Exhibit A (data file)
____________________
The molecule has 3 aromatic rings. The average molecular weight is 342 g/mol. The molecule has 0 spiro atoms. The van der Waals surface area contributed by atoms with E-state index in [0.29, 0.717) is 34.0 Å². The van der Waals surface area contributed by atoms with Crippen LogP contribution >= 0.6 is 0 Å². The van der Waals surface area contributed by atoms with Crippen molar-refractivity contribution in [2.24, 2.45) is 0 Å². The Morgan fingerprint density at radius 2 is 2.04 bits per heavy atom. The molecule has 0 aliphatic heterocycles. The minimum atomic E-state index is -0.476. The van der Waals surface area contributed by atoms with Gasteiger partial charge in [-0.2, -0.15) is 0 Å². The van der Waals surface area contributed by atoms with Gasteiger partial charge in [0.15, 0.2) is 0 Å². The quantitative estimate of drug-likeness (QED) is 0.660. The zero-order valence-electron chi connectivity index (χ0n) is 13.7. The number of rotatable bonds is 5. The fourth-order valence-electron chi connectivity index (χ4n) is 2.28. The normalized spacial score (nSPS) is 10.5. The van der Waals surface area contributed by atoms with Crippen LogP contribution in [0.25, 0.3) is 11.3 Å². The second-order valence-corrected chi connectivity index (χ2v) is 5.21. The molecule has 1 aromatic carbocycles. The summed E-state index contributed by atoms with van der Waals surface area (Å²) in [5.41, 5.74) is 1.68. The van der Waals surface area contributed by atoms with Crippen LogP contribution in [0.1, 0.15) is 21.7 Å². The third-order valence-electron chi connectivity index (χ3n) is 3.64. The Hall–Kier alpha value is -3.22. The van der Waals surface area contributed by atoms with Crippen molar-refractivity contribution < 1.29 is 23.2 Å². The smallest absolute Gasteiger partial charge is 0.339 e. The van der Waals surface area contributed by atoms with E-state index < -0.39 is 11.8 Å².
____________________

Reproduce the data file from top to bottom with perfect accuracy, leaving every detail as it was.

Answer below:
The molecule has 3 aromatic rings. The average molecular weight is 342 g/mol. The molecule has 0 spiro atoms. The van der Waals surface area contributed by atoms with E-state index in [0.29, 0.717) is 34.0 Å². The van der Waals surface area contributed by atoms with Crippen LogP contribution >= 0.6 is 0 Å². The van der Waals surface area contributed by atoms with Crippen molar-refractivity contribution in [2.24, 2.45) is 0 Å². The Morgan fingerprint density at radius 2 is 2.04 bits per heavy atom. The molecule has 0 aliphatic heterocycles. The minimum atomic E-state index is -0.476. The van der Waals surface area contributed by atoms with Gasteiger partial charge in [-0.2, -0.15) is 0 Å². The van der Waals surface area contributed by atoms with Gasteiger partial charge in [0.15, 0.2) is 0 Å². The quantitative estimate of drug-likeness (QED) is 0.660. The zero-order valence-electron chi connectivity index (χ0n) is 13.7. The number of rotatable bonds is 5. The fourth-order valence-electron chi connectivity index (χ4n) is 2.28. The normalized spacial score (nSPS) is 10.5. The van der Waals surface area contributed by atoms with Crippen LogP contribution in [0.25, 0.3) is 11.3 Å². The second-order valence-corrected chi connectivity index (χ2v) is 5.21. The molecule has 1 aromatic carbocycles. The summed E-state index contributed by atoms with van der Waals surface area (Å²) in [5.41, 5.74) is 1.68. The van der Waals surface area contributed by atoms with Crippen LogP contribution in [0.1, 0.15) is 21.7 Å². The third-order valence-electron chi connectivity index (χ3n) is 3.64. The Hall–Kier alpha value is -3.22. The van der Waals surface area contributed by atoms with Crippen molar-refractivity contribution < 1.29 is 23.2 Å². The smallest absolute Gasteiger partial charge is 0.339 e. The van der Waals surface area contributed by atoms with E-state index < -0.39 is 11.8 Å².